Forbes’s Diane Clehane called Katie Holmes and Tom Cruise’s divorce “shocking and predictable.” Some Jesuits at TJP could say the same about Holmes’ reported return to Catholicism and her choice to register at one of the Jesuit churches in New York.
It’s reasonable to think that as predictability increases, shock should decrease, but abated shock is nevertheless the self’s commentary about itself. The predictable is no less a stressor than the unpredictable because embedded in the predictable is often the unpredictable. By paying attention to our internal reaction to stressors, especially the so-called “predictable ones,” we can all journey a bit further in the enormous endeavor of self-discovery.
The TomKat situation, though expected, invoked serious incredulity in the media. Given the divorce rate among American celebrities, predictability is definitely high, but TomKat’s divorce is particularly shocking to fans. Despite being a divorcee himself twice before, even Cruise claimed that Holmes’ decision to split shocked him.
I’m tempted to call Cruise and his devotees naïve and hopelessly romantic, but seeing Cruise’s childlike joy when he married Holmes five years ago made even a cynic like me wish the best for the couple. There was a spark in this marriage—maybe it was the beauty of the couple, or the joy, or the sacrifices both parties made for their daughter—that got people’s hope up. The shock of their breakup is the evidence of this hope.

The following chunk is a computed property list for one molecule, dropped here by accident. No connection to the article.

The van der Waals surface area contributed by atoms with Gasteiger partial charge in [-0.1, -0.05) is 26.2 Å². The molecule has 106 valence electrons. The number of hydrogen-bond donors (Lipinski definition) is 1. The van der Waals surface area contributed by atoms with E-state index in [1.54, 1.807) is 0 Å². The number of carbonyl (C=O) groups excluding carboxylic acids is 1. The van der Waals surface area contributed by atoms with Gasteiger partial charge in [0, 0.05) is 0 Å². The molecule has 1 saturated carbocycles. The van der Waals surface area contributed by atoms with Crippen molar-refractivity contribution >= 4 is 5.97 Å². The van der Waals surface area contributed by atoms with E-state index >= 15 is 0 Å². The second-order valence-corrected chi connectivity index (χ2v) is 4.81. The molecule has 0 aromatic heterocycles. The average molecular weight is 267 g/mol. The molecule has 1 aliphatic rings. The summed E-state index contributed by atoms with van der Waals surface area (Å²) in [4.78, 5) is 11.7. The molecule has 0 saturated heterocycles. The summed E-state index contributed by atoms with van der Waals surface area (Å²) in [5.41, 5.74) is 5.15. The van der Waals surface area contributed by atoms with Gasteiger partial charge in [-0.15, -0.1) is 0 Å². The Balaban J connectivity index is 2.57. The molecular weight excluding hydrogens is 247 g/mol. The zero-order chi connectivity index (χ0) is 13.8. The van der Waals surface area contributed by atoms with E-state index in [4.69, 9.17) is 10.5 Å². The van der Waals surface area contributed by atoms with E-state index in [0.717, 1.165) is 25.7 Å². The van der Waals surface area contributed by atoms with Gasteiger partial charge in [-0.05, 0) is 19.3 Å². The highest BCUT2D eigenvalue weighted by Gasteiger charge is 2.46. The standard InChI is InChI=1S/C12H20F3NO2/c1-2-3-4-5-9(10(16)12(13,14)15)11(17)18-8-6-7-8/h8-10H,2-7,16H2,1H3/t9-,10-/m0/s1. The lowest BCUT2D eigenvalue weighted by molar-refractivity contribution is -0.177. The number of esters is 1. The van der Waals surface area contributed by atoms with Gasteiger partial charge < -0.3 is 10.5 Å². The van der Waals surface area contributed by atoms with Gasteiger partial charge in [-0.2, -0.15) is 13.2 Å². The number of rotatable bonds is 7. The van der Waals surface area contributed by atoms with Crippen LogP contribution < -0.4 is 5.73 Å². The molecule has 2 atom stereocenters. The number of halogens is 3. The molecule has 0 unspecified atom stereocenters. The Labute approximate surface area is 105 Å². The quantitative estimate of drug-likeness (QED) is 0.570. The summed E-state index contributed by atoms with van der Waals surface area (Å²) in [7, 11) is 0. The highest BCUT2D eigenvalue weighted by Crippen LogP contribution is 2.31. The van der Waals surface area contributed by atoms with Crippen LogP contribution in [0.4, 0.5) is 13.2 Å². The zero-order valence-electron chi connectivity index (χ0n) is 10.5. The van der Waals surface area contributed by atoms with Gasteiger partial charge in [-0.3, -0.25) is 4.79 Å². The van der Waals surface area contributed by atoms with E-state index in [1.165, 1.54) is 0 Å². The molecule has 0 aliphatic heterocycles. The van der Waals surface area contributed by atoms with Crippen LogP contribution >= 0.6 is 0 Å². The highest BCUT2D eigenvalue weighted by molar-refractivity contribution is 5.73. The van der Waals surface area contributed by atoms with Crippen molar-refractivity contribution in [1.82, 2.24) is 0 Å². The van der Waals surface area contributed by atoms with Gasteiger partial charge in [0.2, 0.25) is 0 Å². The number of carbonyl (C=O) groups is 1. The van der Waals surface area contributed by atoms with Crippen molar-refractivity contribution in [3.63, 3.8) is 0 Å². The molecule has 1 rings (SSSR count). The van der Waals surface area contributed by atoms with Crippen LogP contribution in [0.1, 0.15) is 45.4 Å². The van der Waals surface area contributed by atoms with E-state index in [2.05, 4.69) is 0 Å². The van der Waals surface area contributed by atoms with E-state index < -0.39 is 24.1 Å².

Was that hope all for naught? Are we better off hopeless? Or is there always a part of us that cannot help but hope?
Because predictability relies on common sense rather than a sixth sense, there is always room for error, or even hope. Many of us have had experiences that made us pause and wonder if probability and chance owe obedience to another master. The little old Vietnamese church ladies in my home parish still manage to see enough beauty in human nature to pray for world peace as if its really going to happen. And why not, they escaped death during the Vietnam War. They have lived long enough to see the impossible made possible.
No matter how hopeless the cause, no matter how predictable the outcome, we are drawn towards the possibility of success and salvation. If a patient with an aggressive form of cancer has no chance of survival without treatment ends up surviving, then it is not silly to have hoped in TomKat’s relationship.
When we ignore hope and place our trust completely in predictability, hope nags, begs, and even bites forcing us to admit that we do indeed see the unpredictable within the predictable. And at times, the shock that comes from the “predictable” is a reminder that we are made for hope after all.
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Cover Image Credit: Katie Holmes & Tom Cruise by Sharon Graphics via Flickr